The flow of information from the sensory registers to the short-memory is regulated by the individual’s attention to the information presented at the registers (LeDoux, 2002, p. 178 & Thorne, 2003). Processing of information beyond the sensory registers is possible only when an individual pays attention to it, which means that some information do not get processed beyond this extent. Short-term memory will temporarily hold information for about thirty seconds to two minutes, and the typical loss of information in this part of memory will occur because of displacement by other information (Thorne, 2003). However, this part can store information for an indefinite period as long as it is rehearsed (Thorne, 2003). There are two subsystems of the working memory, like there are two subsystems of the short-term memory; verbal and visual working memory (Baddeley, 2004; Thorne, 2003). Past research according to Baddeley and Hitch (1974) theorized the existence of two “slave systems” that would store information on a short-term basis and a “central executive” that would supervise integration of information and coordination of the slave system. This theory was known as the multi-component model of working memory. The two slave systems were the visuo-spatial sketch pad and the phonological loop. Other research diverted from the segregated view of the working memory to the theory that the working memory was not a separate system but a part of the long-term memory. The theory by Cowan held that representations in the working memory were a subset of the long-term memory. The working memory consisted of two embedded levels, the level consisting of long-term representations that are activated (these can be as many), while the second one, known as the focus of attention, could hold up to four of the activated representations. According to the Oberauer’s extension of the Cowan theorization, there existed a third level of narrow focus that could hold only one chunk at a time. This focus was embedded in the aforementioned four-element focus. According to Ericsson and Kintsch (1995) conception, a set of processes through which information would be processed to the transfer of it to the long-term memory from the working memory-the long-term working memory-existed. The working memory would retain some clues that would enhance the linkage or complex relations between thoughts in a text or novel since the working memory would not retain more than seven chunks. Most of what would be read would be stored in the long-term memory and linked through the retrieval structures. The working memory had a capacity of about four chunks in young adults according to Cowan (2001). It was possible to group single digits into groups of three or five and view them as one chunk. Therefore, it would be possible to hold more than seven digits in this case.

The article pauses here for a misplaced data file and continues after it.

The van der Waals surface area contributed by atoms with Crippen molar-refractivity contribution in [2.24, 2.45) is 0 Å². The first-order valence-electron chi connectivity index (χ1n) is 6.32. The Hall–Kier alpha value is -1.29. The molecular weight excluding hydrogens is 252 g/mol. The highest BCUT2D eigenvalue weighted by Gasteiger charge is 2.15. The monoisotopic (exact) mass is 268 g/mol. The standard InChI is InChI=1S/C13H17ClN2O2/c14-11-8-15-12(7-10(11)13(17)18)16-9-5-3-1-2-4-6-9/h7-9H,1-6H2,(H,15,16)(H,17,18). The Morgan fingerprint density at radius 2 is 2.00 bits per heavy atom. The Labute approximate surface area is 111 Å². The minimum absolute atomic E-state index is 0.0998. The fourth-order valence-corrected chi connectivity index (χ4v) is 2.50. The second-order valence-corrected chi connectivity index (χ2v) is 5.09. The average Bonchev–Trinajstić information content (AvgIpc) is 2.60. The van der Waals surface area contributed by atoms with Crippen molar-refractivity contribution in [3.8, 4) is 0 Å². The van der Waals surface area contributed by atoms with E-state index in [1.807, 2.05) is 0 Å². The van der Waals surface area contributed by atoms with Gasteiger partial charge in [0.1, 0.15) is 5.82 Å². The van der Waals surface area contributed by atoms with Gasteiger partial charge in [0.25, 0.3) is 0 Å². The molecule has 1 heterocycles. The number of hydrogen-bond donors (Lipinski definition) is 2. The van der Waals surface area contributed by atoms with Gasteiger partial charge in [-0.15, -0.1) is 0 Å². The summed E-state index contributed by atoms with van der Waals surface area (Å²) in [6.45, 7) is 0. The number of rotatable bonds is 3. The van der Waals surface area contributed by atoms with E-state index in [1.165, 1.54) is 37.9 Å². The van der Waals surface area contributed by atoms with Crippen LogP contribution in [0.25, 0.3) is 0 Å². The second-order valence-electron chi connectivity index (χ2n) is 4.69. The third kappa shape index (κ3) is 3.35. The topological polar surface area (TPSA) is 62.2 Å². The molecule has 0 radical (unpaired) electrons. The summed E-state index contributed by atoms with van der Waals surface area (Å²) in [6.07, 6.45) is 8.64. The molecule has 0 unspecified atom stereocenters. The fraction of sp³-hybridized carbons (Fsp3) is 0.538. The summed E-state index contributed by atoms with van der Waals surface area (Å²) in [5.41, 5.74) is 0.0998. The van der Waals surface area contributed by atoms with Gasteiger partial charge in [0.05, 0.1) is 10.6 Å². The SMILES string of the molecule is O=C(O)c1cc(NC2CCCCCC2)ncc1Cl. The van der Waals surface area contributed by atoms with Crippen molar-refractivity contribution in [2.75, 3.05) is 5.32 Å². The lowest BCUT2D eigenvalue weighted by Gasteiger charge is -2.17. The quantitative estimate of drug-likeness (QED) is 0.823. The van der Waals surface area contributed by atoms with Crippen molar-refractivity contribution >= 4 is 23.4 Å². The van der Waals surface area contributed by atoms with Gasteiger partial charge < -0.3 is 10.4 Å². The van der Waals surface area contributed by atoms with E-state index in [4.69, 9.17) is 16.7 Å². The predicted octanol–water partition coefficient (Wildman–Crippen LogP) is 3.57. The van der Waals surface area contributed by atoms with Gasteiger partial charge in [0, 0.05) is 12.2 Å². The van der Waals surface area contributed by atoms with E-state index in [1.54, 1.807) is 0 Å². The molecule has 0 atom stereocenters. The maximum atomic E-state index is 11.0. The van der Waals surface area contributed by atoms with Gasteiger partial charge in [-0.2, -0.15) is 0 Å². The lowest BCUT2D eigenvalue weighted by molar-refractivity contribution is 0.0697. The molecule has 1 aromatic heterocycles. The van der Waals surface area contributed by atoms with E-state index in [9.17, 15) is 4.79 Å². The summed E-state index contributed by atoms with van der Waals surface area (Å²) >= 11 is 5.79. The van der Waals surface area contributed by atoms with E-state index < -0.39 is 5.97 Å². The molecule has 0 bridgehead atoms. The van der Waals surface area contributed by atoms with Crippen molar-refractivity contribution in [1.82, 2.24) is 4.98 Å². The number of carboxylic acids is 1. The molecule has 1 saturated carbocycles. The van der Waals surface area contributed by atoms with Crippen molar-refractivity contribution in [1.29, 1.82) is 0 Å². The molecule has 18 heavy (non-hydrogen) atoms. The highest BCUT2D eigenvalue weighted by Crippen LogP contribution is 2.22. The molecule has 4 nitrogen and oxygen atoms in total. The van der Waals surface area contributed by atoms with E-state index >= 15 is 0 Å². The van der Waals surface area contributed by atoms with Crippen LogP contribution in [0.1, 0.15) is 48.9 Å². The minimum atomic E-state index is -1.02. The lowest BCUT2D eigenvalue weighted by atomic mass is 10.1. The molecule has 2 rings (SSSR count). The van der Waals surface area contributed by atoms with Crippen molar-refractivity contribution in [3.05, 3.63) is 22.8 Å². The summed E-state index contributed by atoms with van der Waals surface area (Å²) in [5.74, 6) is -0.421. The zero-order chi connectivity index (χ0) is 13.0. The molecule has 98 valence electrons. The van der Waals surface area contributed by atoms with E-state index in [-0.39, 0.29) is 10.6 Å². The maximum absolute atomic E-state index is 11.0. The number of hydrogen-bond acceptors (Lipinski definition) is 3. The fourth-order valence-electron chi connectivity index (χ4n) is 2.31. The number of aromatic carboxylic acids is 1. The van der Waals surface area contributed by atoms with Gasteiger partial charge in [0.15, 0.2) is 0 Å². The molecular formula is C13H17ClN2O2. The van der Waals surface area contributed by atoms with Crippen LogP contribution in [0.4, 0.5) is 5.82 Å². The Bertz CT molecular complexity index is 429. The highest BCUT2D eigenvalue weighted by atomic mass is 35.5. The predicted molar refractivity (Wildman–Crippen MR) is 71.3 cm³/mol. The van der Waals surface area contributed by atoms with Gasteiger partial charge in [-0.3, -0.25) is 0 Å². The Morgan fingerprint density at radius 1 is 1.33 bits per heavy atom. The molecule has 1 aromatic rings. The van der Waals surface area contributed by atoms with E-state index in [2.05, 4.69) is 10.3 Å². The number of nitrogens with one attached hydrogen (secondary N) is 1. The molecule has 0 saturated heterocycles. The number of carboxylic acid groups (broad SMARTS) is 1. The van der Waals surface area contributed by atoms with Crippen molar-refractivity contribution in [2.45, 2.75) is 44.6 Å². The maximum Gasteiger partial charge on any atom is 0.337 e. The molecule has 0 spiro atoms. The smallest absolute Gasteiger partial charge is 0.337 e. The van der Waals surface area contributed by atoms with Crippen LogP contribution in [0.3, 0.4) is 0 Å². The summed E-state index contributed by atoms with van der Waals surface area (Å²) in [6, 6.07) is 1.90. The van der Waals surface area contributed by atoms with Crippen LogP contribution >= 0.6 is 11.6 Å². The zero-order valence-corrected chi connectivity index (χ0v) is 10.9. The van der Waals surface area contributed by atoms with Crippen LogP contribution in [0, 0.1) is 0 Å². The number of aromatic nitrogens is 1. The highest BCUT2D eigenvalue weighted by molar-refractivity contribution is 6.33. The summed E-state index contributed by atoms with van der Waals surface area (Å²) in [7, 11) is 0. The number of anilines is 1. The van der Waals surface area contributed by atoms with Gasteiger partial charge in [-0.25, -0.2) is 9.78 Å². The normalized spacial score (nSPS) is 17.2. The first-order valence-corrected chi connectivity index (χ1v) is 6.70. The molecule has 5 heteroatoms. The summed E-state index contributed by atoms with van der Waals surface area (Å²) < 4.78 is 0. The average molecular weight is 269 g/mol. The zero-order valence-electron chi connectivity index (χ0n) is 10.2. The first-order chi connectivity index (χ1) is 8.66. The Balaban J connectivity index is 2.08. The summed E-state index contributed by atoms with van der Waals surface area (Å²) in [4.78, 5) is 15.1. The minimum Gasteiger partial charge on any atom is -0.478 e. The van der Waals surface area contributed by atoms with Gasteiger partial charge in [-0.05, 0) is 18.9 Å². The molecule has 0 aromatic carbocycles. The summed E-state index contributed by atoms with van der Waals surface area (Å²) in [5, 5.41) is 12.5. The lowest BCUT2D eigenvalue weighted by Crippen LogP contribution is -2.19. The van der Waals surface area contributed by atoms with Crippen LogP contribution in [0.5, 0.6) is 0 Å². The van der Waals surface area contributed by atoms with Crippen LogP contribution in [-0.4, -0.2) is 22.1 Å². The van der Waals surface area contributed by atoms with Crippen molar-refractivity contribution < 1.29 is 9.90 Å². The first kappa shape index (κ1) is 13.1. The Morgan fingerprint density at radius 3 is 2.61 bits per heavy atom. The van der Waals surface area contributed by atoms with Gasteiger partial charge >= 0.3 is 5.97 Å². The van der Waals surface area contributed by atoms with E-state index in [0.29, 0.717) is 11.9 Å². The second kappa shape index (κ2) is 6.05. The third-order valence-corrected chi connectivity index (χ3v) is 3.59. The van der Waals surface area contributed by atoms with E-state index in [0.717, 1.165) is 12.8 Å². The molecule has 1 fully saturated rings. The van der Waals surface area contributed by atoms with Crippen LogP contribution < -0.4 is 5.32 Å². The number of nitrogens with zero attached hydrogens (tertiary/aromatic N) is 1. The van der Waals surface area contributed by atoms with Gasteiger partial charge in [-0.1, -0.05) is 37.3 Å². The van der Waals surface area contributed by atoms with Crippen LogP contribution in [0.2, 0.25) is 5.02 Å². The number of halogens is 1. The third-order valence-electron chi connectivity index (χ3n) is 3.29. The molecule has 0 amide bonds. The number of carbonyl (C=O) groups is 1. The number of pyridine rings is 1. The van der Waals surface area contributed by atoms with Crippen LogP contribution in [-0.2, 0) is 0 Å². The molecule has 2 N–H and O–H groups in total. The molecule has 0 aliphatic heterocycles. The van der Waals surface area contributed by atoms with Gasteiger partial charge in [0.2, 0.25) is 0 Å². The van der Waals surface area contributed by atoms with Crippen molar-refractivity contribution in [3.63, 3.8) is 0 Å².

Alloway (2006, p. 134) defined working memory as “the system responsible for temporarily and manipulating information”. Lot of research has being done to find the areas that are involved in keeping the information active in the working memory and specifically the prefrontal cortex, have been studied. Animal studies have revealed that different parts of the prefrontal cortex itself are involved in the specific working memory processes. For example, while processing of special information has been thought to be dependent on the dorsal areas of the lateral prefrontal cortex, the working memory relies on the ventral areas of the lateral prefrontal cortex to keep object information active (Marieke, Roy, Sebastiaan, Kappelle, Frijns, & Postma, 2006, p.1185). Marieke et al. (2006), have, through a study of stoke patients concluded that destruction of right Dorsolateral prefrontal cortex (DLPFC) and the right posterior parietal cortex (PPC) are involved in the temporal storage of special information in memory (2006).

According to the working memory model proposed by Baddeley (2000, 2004), the central executive is the system concerned with functions such as problem solving, control of action and attention. The episodic buffer is a component that was afterwards fractionated from the central executive (Gathercole, Pickering, Ambridge & Wearing, 2004, p. 177). Slave system is another component of the working memory, which is “specialized in the manipulation and retention of material in particular informational domains” according to Gathercole et al (2004, p.177).

The phonological loop consists of the short-term store and the subvocal rehearsal. Non-phonological inputs such as pictures and printed words are held in the rehearsal process while material in a phonological code (subject to rapid decay) is stored in the phonological store. Recording of non-phonological inputs into the phonological form is carried out by the rehearsal process, and this input form gains access to the phonological store. At the same time the decaying representations in the store are also refreshed. Information is stored in terms of its visual or special features in the visuo-spatial sketchpad (Gathercole, et al., 2004, p.177).